When Paulina discovers the Ouija Board at a neighborhood party, Alice buys one, thinking it will enhance her sessions. Problem is: young Doris becomes haunted by some malevolent Polish-speaking entity (Doug Jones) that turns out to be a Nazi doctor.

Predictably, Alice realizes that it’s time to summon a priest. In this case, it’s the principal of Doris’s parochial school, Father Tom (Henry Thomas), a widower who joined the seminary after his wife died.

Working with co-writer Jeff Howard and cinematographer Michael Fimognari, writer/director Mike Flanagan (“Oculus,” “Hush”) embraces the time frame wholeheartedly, utilizing the nostalgic Universal logo and old-fashioned place-card, giving these characters creditable backstories and, eventually, establishing a connection to the previous installment.

FYI: Ouija Boards have figured in other horror movies like “The Exorcist” (1973) and “Witchboard” (1986).

On the Granger Movie Gauge of 1 to 10, “Ouija: Origin of Evil” is a spooky 6 – for those who enjoy being scared.

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“Keeping Up With the Joneses”

Susan Granger’s review of “Keeping Up With the Joneses” (20th Century-Fox)

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“Dying is easy. Comedy is difficult.”

Just after Jeff and Karen Gaffney (Zach Galifianakis, Isla Fisher) pack their children off for summer camp, mysterious new neighbors move into a house in their secluded cul-de-sac in an Atlanta suburb.

They’re Tim and Natalie Jones (Jon Hamm, Gal Gadot). He claims to be a travel writer, a master of many languages who blows glass for a hobby; she’s an Israeli social-media consultant, enmeshed in food blogging and charity work.

But it’s obvious from the get-go that the glamorous, sophisticated Joneses aren’t who they pretend to be.

So Jeff, who works as a Human Resources counselor at MBI, an aerospace defense corporation, and Karen, who dabbles as a home-design consultant, are determined to unmask their real identities.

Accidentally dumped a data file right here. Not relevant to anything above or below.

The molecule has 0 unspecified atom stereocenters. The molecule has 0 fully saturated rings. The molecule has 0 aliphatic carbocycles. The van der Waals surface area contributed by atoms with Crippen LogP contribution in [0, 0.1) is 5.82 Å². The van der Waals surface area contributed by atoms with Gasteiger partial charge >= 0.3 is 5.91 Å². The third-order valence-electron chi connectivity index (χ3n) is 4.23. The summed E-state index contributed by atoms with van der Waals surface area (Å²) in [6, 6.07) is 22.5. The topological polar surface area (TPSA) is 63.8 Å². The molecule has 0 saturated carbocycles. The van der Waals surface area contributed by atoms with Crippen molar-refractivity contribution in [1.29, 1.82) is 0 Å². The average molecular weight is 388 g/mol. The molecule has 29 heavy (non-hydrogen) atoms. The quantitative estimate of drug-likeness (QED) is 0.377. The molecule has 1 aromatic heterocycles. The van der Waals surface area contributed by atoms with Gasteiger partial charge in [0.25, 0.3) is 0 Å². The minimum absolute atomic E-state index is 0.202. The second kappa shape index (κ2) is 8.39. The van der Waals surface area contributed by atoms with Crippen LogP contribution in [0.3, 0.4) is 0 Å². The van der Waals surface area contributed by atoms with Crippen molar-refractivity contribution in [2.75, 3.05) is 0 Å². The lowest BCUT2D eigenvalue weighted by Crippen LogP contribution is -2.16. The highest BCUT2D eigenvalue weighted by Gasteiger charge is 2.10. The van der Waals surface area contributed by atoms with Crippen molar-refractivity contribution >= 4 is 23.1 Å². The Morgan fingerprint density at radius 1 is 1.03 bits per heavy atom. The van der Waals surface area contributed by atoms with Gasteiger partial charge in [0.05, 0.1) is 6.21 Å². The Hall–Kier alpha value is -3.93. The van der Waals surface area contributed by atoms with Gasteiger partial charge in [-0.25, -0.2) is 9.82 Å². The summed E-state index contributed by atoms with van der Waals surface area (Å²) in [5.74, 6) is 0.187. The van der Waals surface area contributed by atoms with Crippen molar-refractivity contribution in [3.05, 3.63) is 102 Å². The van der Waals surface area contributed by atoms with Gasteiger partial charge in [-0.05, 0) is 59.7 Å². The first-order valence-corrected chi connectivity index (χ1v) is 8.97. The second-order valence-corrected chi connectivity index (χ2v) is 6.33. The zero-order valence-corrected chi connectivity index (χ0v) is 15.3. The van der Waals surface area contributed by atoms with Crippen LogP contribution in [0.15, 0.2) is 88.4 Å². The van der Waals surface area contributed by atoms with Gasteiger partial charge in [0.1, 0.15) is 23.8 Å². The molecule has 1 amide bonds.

That involves suspicious Karen following Natalie to the mall on a lesbian-tinged, lingerie-buying mission – and amiable Jeff lunching with Tim, attempting to bond at a secret, underground Chinese restaurant that specializes in serving live snakes.

Once it’s established that the Joneses are, indeed, covert operatives, the wannabe satirical action/spy caper goes nowhere at a tedious pace.

Formulaically scripted by Michael LeSieur (“You, Me and Dupree”) – with only one topical joke, involving Caitlyn/Bruce Jenner – and lethargically directed by Greg Mottola (“Adventureland,” “Superbad”), it’s a dud.

Zach Galifianakis (“The Hangover”) aces dorky, while Isla Fisher (“Wedding Crashers”) remains perky. But roguish Jon Hamm (TV’s “Mad Men”) and statuesque Gal Gadot (“Wonder Woman”) seem to be in another film entirely, never really connecting to their nosy neighbors, the flaccid plot or supporting players like Patton Oswalt and Matt Walsh.

On the Granger Movie Gauge of 1 to 10, “Keeping Up With the Joneses” is a tepid, tedious 3. Don’t bother.

03

 

“Jack Reacher: Never Go Back”

Susan Granger’s review of “Jack Reacher: Never Go Back” (Paramount Pictures/Skydance)

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Full Disclosure: My son, Don Granger, produced this film.

When British novelist Lee Child’s stoic hero, ex-Military Police Major Jack Reacher (Tom Cruise), learns that Army Maj. Susan Turner (Cobie Smulders), who heads his old investigative unit, has been arrested for espionage, causing the death of two US soldiers in Afghanistan, he knows she’s innocent.

But trying to prove that is another matter. When he appeals to a Judge Advocate in Washington D.C., Reacher discovers a paternity claim against him, revealing that he may have a delinquent teenage daughter, Samantha (Danika Yarosh).

Basically a lone wolf, a laconic, hitchhiking vigilante who lives off-the-grid, Reacher must work with Susan Turner, whom he breaks out of a high-tech military prison, and rebellious Samantha to unravel a nefarious government conspiracy, involving a sneering contractor (Patrick Heusinger) and smarmy General Harkness (Robert Knepper).

Reacher’s search for a mysterious munitions supplier called Parasource takes them to New Orleans, where there’s a climactic rooftop chase, high above a Halloween parade in the French Quarter.

Adrenaline-propelled Cruise is renowned for doing his own stunts – and he doesn’t disappoint, particularly when he uses a salt shaker to punch through a car window.

Adapted by Richard Wenk, Marshall Herskovitz and director Edward Zwick from the 18th of Child’s “Jack Reacher” books, this crime thriller introduces two kick-ass women. Formidable Maj. Susan Turner proves she can fight in fierce, hand-to-hand combat alongside muscular Reacher, while resourceful Samantha turns out to be a quick learner.

Like Cruise, sinewy Cobie Smulders did her own stunts, catapulting her alongside Cruise’s previous cohorts Rebecca Ferguson (“Mission Impossible: Rogue Nation”) and Emily Blunt (“Edge of Tomorrow”).

FYI: In the first “Jack Reacher” (2012), author Lee Child was a police officer; this time, he’s a TSA agent, scanning Reacher’s ID. “A theme is developing,” he notes. “I’m always in uniform, and I’m always somewhat suspicious of what’s going on with Cruise.”

On the Granger Movie Gauge of 1 to 10, “Jack Reacher: Never Go Back” is a gritty, suspenseful 7, filled with intense action.